I’m not a great T-shirt wearer (I prefer a slogan tote bag), but I have been thinking about how the contents of my wardrobe could be considered “protest fashion”. In her book “Folk Fashion”, Amy Twigger Holroyd explores the idea of refashioning or making clothes as a political act: “I am aiming, as much as I can, to disrupt the dominant paradigm of industrial production and overconsumption in fashion, and to contribute to the construction of an appealing alternative”. My friend Ludi, who took up sewing to make the sort of clothes that aren’t available in her size on the high street, had similar feelings in a post on Facebook: “I think learning to sew is body-positive and powerful and politically interesting”. I think I’ll be returning to this topic in a later blog post!

At a time when consumer culture is doing more harm than good, perhaps it’s once again to see our everyday clothes as tools we can use to campaign for the sort of world we want to live in. Making thoughtful, ethical choices instead of impulse purchases and rocking our vintage bargains and refashioned finery, we can start to turn the tide on overconsumption.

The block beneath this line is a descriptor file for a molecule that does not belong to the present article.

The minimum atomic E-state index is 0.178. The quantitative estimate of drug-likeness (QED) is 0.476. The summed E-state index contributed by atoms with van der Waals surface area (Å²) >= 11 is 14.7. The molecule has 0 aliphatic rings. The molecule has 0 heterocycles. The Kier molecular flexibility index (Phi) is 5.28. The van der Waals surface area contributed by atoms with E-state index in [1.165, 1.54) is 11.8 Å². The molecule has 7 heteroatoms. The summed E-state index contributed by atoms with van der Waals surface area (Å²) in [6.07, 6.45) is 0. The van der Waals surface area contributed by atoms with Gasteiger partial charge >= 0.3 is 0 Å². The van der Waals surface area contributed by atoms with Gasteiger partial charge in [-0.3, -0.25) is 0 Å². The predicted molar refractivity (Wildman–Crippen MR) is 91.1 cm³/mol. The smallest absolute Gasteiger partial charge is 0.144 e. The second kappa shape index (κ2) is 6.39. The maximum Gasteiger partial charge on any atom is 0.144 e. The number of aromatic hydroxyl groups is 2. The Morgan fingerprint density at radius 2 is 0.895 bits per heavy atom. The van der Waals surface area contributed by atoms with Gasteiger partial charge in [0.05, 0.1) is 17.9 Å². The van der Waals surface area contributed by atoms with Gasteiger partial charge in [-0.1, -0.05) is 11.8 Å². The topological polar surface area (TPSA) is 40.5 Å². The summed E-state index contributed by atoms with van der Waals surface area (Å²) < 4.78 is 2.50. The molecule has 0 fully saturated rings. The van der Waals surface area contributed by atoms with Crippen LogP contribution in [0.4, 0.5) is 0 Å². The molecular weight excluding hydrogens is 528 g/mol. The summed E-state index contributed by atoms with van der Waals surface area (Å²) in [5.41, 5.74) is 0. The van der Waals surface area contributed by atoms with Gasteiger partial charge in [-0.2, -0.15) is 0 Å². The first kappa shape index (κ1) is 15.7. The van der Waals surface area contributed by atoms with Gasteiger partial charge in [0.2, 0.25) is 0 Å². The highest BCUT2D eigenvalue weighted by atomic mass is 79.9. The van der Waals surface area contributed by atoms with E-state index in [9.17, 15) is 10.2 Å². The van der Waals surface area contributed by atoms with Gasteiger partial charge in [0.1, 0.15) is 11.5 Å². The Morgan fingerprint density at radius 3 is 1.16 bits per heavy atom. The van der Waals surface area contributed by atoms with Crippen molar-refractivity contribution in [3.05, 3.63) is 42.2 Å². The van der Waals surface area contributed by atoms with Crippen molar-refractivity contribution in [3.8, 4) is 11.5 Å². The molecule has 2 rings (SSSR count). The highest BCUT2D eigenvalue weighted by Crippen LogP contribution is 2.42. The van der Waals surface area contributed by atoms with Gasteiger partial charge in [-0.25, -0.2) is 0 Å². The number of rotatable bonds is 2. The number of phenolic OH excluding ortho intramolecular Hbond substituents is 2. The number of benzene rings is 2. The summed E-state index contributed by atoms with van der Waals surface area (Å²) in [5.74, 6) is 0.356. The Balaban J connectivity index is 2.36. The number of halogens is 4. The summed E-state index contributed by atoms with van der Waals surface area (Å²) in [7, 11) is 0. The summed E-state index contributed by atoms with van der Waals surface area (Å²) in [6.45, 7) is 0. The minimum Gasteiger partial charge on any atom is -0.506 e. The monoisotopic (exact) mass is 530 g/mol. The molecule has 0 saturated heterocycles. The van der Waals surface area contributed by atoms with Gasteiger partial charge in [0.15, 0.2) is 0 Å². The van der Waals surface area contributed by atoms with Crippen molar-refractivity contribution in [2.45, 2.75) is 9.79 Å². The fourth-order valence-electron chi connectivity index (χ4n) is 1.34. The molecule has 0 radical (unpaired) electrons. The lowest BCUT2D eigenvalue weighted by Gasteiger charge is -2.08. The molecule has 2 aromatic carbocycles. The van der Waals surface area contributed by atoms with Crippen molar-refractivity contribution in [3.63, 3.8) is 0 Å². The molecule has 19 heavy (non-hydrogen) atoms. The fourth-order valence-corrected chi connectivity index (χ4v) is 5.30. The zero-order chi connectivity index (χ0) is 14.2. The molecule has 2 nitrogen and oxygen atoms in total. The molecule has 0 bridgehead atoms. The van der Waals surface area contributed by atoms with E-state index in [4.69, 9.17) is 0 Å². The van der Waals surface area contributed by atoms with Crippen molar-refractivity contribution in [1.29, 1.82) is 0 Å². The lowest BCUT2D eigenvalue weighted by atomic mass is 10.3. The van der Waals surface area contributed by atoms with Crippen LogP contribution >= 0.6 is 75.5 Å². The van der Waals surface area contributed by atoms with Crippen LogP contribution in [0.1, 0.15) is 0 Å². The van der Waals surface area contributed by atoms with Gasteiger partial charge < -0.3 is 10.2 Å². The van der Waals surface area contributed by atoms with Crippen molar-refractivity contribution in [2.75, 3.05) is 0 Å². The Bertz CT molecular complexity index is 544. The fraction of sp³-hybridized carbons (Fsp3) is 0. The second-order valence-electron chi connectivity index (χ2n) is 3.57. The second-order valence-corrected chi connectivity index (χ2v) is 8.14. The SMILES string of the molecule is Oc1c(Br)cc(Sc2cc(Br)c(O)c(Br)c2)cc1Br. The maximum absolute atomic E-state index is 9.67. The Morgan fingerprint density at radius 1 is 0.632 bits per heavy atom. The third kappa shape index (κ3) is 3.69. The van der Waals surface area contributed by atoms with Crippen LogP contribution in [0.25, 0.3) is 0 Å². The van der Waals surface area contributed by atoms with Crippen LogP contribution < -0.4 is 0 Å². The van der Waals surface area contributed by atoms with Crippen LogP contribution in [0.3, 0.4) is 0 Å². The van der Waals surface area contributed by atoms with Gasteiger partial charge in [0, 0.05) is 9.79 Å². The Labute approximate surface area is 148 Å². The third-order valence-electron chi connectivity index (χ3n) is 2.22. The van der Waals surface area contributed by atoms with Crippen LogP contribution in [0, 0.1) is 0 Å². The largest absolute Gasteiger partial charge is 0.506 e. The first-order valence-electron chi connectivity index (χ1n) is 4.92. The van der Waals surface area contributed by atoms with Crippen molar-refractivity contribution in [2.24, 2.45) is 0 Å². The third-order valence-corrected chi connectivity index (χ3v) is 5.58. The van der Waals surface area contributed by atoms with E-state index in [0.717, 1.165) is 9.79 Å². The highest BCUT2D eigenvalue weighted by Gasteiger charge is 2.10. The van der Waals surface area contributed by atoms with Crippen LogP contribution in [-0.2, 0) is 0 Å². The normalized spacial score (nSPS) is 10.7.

1. Just researching a bit about methods of protest used by suffragettes, saw your link, happily reading the article... and was chuffed to pieces to find Lost Shapes mentioned in the midst of all this great stuff!Thank you.

    1. Sorry, not supposed to be anonymous - this is Anna Brindle from Lost Shapes!

    2. Thank you, I was excited to find your t-shirts at the exhibition! The Same Shit Different Century podcast has upcoming episodes on military tactics and "branding" (for want of a better word), and the podcast is full of fascinating information that I didn't know before.